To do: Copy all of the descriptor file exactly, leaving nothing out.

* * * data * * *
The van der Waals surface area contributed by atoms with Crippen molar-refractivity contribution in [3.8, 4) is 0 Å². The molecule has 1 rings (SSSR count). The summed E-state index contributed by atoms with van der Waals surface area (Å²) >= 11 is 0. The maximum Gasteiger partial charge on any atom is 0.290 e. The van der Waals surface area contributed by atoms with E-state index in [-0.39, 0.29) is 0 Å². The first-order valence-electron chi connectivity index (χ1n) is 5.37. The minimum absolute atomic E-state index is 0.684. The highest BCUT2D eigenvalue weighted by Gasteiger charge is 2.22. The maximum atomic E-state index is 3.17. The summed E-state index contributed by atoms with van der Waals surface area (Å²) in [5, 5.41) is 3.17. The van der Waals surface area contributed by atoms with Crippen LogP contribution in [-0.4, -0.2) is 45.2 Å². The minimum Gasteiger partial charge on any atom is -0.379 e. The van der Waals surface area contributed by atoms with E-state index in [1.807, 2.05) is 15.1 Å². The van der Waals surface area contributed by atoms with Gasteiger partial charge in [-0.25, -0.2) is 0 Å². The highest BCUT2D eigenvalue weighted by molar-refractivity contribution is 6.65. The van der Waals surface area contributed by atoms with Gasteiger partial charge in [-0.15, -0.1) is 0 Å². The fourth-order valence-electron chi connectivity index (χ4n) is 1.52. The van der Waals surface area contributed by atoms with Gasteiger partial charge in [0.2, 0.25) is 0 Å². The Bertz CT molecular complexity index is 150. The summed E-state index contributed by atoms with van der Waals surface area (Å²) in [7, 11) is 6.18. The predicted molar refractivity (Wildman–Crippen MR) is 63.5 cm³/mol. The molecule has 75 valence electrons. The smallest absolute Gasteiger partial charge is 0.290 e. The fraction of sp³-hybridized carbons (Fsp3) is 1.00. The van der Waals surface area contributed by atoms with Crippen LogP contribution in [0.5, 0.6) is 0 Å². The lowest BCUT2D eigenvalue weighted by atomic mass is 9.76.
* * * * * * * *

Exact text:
The van der Waals surface area contributed by atoms with Crippen molar-refractivity contribution in [3.8, 4) is 0 Å². The molecule has 1 rings (SSSR count). The summed E-state index contributed by atoms with van der Waals surface area (Å²) >= 11 is 0. The maximum Gasteiger partial charge on any atom is 0.290 e. The van der Waals surface area contributed by atoms with E-state index in [-0.39, 0.29) is 0 Å². The first-order valence-electron chi connectivity index (χ1n) is 5.37. The minimum absolute atomic E-state index is 0.684. The highest BCUT2D eigenvalue weighted by Gasteiger charge is 2.22. The maximum atomic E-state index is 3.17. The summed E-state index contributed by atoms with van der Waals surface area (Å²) in [5, 5.41) is 3.17. The van der Waals surface area contributed by atoms with Crippen LogP contribution in [-0.4, -0.2) is 45.2 Å². The minimum Gasteiger partial charge on any atom is -0.379 e. The van der Waals surface area contributed by atoms with E-state index in [1.807, 2.05) is 15.1 Å². The van der Waals surface area contributed by atoms with Gasteiger partial charge in [-0.25, -0.2) is 0 Å². The highest BCUT2D eigenvalue weighted by molar-refractivity contribution is 6.65. The van der Waals surface area contributed by atoms with Gasteiger partial charge in [-0.15, -0.1) is 0 Å². The fourth-order valence-electron chi connectivity index (χ4n) is 1.52. The van der Waals surface area contributed by atoms with Gasteiger partial charge in [0.2, 0.25) is 0 Å². The Bertz CT molecular complexity index is 150. The summed E-state index contributed by atoms with van der Waals surface area (Å²) in [7, 11) is 6.18. The predicted molar refractivity (Wildman–Crippen MR) is 63.5 cm³/mol. The molecule has 75 valence electrons. The smallest absolute Gasteiger partial charge is 0.290 e. The fraction of sp³-hybridized carbons (Fsp3) is 1.00. The van der Waals surface area contributed by atoms with Crippen LogP contribution in [0.5, 0.6) is 0 Å². The lowest BCUT2D eigenvalue weighted by atomic mass is 9.76.